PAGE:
How would you quarrantine new chickens? Looking for options

Discussion in 'Managing Your Flock' started by write2caroline, Aug 29, 2013.

  1. write2caroline

    write2caroline Chillin' With My Peeps

    Jun 21, 2009
    My former boss called. Her friends tenant has 5 chickens and had then in their an apartment with no yard.....anyway....They were told to remove the chickens ASAP. The folks had no where to send them and knowing I live on a farm and currently have 3 roosters - My former boss called me. She is kind of a problem solver and thought perhaps I could keep the chickens. She gave me the number for the people. They were given 6 chicks as a gift one chick died and the rest survived. They are all pullets of some mystery kind some are red and some are dark brown. I will pick them up on Sunday - They are about 4 mos old - I bet they were hatched for easter.

    Long story short - they are coming Sunday - Or I will pick them up on Sunday. I had to promise I would not eat them - which I won't eat them so that was not a problem but Roosters lay not so...I will not grant Roosters Sanctuary and free food.

    Currently, I have 4 coops and 3 roosters. I do not want to cross contaminate either bunch. I am expecting 12 chicks via the mail next week. They will go into the brooder but will be part of the equation at some point.

    When you isolate new chickens to your flock - how do you isolate them?

    Thanks for any advice

  2. theoldchick

    theoldchick The Chicken Whisperer Premium Member

    May 11, 2010
    Mine go in the garage in a makeshift pen for 2-4 weeks. Kinda of messy and smelly but once they are out so is the odor.

    Here is George in the setup I use for a hospital and quarantine. I secure chicken wire on top and the tarp on the bottom helps with the final clean up. You can roll it up and either burn it or throw it away.

    Once I'm finished using the cage, I'll clean it and the floor with chlorox mixture. The garage is a quiet area so the birds remain calm.

    The wooden hutch works well with one or two birds. I clean this with chlorahexidine solution. But the wood makes it difficult to truly sanitize its surfaces.
  3. write2caroline

    write2caroline Chillin' With My Peeps

    Jun 21, 2009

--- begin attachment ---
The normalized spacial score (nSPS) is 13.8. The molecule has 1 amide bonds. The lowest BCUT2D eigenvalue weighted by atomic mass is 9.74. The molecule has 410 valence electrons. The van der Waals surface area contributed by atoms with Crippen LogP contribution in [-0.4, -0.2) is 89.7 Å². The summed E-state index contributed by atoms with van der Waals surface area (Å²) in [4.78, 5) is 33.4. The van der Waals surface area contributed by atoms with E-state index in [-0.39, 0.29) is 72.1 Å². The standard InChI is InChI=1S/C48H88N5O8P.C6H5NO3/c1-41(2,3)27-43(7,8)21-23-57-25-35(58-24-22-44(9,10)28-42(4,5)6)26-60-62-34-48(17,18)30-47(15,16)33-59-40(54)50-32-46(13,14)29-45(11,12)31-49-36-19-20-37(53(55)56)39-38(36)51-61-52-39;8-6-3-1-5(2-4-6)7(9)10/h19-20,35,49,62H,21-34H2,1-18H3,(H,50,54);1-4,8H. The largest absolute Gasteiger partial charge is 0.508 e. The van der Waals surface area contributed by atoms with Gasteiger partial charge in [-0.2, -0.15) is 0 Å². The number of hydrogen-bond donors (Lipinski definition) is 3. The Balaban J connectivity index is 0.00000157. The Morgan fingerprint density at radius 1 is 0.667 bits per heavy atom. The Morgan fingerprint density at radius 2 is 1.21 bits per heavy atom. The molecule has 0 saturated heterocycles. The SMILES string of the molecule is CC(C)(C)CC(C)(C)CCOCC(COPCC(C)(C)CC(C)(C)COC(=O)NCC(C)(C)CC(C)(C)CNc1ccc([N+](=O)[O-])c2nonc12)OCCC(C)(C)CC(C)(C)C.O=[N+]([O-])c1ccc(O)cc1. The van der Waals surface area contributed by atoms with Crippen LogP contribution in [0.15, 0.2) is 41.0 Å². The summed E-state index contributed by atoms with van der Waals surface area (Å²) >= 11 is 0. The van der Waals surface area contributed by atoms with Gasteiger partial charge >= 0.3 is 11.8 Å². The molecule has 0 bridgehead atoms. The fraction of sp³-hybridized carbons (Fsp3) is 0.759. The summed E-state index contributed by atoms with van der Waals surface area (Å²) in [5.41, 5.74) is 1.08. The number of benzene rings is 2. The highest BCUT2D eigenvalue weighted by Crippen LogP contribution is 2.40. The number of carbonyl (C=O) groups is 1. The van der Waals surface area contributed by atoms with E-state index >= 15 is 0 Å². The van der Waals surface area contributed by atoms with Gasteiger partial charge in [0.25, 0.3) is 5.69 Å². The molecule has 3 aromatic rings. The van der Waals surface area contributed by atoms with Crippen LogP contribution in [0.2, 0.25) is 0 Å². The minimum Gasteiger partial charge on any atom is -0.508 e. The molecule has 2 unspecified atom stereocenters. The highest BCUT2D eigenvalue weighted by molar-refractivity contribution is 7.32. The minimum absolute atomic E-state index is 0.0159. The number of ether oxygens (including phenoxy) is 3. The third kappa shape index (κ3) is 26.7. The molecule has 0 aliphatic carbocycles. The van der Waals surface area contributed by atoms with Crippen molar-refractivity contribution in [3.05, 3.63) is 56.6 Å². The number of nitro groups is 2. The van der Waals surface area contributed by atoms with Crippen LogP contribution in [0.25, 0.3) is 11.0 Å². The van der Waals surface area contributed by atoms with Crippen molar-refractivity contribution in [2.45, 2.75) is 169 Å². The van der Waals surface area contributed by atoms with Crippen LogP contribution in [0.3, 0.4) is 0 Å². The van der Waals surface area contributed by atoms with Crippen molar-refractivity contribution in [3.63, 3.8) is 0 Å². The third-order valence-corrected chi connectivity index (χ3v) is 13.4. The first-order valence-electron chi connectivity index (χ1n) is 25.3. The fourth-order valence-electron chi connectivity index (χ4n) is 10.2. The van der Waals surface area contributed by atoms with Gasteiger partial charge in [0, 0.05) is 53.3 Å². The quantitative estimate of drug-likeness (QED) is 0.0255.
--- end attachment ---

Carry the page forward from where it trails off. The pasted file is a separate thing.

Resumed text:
Thanks - I don't have a garage but I do have some large dog crates. I am repainting the coops after I bleach them out.

    Giving me ideas. Usually one bird is easier but 5 large pullets are freaking me out a little.

  4. Michael Apple

    Michael Apple Overrun With Chickens

    Mar 6, 2008
    Northern California
    We who keep many birds will have a separate pen with plenty of room. For example, I have a 20' x 8' grow off pen built onto a 5'x6' coop. The floor to the penned area is concrete. I remove soiled shavings, disinfect, and treat with Permethrin before use for new birds. I can use it to raise chicks, quarantine new birds, or use it as a sick bay. Using crates, and cages are stressful for birds to be housed for extended periods of time. Unless they are 5 weeks or younger, I wouldn't recommend such limited space.
  5. SunnySkies

    SunnySkies Chillin' With My Peeps

    May 13, 2012
    Dog crates will work if you keep the new birds where your current flock wont come into contact with them in any way. Look after them LAST. Change your shoes and wash after handling them. Don't bring their feeders to your feed room, don't dump their waterers where your birds can drink from their water. Think things through first. If any come down sick, have it tested for disease.

    I also quarantine birds in my garage. But a shed or the end of a barn or something away from your birds will also work.

    When the chicks come, look after them first. Then you can't carry germs in from any older birds to the new babies. I tend to handle it this way: look after the youngest first (which are usually in the brooder in my dining room...sigh), look after the rest of the birds, put on coveralls and boots at the garage door, then look after the quarantined birds. Take that stuff off and leave it in the garage with the quarantined birds and wash then go about my day. Repeat later.

BackYard Chickens is proudly sponsored by